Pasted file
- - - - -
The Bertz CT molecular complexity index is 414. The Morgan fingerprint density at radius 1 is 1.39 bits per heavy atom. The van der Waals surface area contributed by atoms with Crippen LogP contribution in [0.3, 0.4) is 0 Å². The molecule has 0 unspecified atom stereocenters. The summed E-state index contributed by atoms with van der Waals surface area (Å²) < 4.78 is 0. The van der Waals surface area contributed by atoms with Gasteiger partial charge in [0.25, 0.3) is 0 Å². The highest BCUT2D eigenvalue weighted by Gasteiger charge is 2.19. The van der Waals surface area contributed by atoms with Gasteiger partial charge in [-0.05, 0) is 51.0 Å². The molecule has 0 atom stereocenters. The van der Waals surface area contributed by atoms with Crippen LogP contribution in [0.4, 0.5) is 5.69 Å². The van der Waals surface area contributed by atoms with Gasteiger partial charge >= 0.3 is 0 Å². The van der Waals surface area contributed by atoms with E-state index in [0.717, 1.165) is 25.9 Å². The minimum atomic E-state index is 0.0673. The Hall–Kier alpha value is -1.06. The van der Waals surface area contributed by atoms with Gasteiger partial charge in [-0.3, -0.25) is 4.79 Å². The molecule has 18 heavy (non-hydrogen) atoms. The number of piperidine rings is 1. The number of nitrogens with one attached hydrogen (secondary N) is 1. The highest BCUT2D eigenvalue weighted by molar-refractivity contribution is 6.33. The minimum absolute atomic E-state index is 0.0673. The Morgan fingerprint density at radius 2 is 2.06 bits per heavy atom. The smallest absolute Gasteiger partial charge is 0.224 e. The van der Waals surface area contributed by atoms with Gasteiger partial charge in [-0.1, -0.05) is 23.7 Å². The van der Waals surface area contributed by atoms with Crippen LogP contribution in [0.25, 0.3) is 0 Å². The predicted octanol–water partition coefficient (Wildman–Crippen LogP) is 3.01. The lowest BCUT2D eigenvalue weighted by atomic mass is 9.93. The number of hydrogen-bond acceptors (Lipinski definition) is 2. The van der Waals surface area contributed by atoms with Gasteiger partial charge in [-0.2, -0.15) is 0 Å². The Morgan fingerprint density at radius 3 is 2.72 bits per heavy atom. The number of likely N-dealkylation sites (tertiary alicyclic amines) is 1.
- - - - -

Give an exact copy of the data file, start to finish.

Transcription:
The Bertz CT molecular complexity index is 414. The Morgan fingerprint density at radius 1 is 1.39 bits per heavy atom. The van der Waals surface area contributed by atoms with Crippen LogP contribution in [0.3, 0.4) is 0 Å². The molecule has 0 unspecified atom stereocenters. The summed E-state index contributed by atoms with van der Waals surface area (Å²) < 4.78 is 0. The van der Waals surface area contributed by atoms with Gasteiger partial charge in [0.25, 0.3) is 0 Å². The highest BCUT2D eigenvalue weighted by Gasteiger charge is 2.19. The van der Waals surface area contributed by atoms with Gasteiger partial charge in [-0.05, 0) is 51.0 Å². The molecule has 0 atom stereocenters. The van der Waals surface area contributed by atoms with Crippen LogP contribution in [0.4, 0.5) is 5.69 Å². The van der Waals surface area contributed by atoms with Gasteiger partial charge >= 0.3 is 0 Å². The van der Waals surface area contributed by atoms with E-state index in [0.717, 1.165) is 25.9 Å². The minimum atomic E-state index is 0.0673. The Hall–Kier alpha value is -1.06. The van der Waals surface area contributed by atoms with Gasteiger partial charge in [-0.3, -0.25) is 4.79 Å². The molecule has 18 heavy (non-hydrogen) atoms. The number of piperidine rings is 1. The number of nitrogens with one attached hydrogen (secondary N) is 1. The highest BCUT2D eigenvalue weighted by molar-refractivity contribution is 6.33. The minimum absolute atomic E-state index is 0.0673. The Morgan fingerprint density at radius 2 is 2.06 bits per heavy atom. The smallest absolute Gasteiger partial charge is 0.224 e. The van der Waals surface area contributed by atoms with Gasteiger partial charge in [-0.1, -0.05) is 23.7 Å². The van der Waals surface area contributed by atoms with Crippen LogP contribution in [0.25, 0.3) is 0 Å². The predicted octanol–water partition coefficient (Wildman–Crippen LogP) is 3.01. The lowest BCUT2D eigenvalue weighted by atomic mass is 9.93. The number of hydrogen-bond acceptors (Lipinski definition) is 2. The van der Waals surface area contributed by atoms with Gasteiger partial charge in [-0.2, -0.15) is 0 Å². The Morgan fingerprint density at radius 3 is 2.72 bits per heavy atom. The number of likely N-dealkylation sites (tertiary alicyclic amines) is 1.